Giant Hogweed

Source: wired.com

During the end of June through the first week of July, this plant may show up in your garden.  It is the giant hogweed, you will definitely have no problem identifying it as it can grow up to 15 feet tall.

Though the plant is mainly found on the eastern coastal states it is very prolific.  The plant was believed to originate in New York, from there it spread to neighboring Pennsylvania, Ontario and Michigan.  Later it was discovered in Ohio and most recently it was found in Virginia.  It has been found in over a dozen states to date.

The plant is invasive, it produces up to 120,000 winged seeds per plant.  Since these seeds have psuedo wing structures, they can be carried on the wind as well as any waterway.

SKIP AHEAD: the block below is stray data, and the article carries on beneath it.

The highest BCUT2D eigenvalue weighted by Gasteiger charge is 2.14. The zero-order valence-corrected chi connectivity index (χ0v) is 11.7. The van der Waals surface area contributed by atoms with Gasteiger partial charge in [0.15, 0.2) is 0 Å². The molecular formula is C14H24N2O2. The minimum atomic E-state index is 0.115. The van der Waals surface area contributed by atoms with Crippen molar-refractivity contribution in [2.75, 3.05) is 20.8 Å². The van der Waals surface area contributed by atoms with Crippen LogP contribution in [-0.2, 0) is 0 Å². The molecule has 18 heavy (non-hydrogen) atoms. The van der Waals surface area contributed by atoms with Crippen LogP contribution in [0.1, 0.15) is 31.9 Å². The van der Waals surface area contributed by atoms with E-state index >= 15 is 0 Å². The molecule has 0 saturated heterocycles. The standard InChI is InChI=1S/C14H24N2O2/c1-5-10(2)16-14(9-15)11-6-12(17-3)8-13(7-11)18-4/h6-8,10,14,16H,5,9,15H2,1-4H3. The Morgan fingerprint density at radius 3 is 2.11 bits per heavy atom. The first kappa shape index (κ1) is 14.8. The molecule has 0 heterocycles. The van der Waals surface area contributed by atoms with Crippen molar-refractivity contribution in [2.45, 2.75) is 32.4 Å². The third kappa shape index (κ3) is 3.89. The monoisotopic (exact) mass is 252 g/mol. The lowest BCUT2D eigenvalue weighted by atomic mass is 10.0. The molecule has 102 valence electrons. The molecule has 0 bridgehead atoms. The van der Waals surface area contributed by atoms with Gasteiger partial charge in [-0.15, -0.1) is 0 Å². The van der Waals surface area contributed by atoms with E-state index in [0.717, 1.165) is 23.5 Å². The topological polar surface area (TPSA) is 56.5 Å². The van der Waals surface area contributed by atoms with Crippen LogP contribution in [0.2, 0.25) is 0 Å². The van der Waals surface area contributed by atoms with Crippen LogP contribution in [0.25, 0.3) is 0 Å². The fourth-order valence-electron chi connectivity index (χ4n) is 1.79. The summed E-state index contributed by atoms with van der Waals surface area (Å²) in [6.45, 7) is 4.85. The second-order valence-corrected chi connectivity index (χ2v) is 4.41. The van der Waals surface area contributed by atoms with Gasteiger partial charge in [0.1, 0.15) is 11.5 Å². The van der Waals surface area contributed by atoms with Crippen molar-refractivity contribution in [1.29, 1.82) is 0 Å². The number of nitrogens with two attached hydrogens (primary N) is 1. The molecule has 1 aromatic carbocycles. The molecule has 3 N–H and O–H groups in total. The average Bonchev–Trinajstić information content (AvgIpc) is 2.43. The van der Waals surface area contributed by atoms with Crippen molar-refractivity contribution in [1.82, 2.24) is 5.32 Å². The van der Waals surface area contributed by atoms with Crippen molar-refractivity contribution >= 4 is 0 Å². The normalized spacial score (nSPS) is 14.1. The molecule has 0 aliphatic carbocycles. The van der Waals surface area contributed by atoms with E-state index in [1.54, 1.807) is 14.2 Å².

The sap of the plant is highly toxic, it can cause third degree burns to ones whom get the sap on their skin.  If the sap gets into the eyes, it can cause blindness.  If you are unfortunate enough to get the sap on yourself, wash the area immediately and limit you exposure to sunlight until it is thorough removed.  The sap limits the skin’s ability to filter out the harmful UV rays resulting in burns to the affected area.

Virginia has listed the plant as a tier 1 noxious weed, meaning it’s considered a major threat to the surrounding environment.

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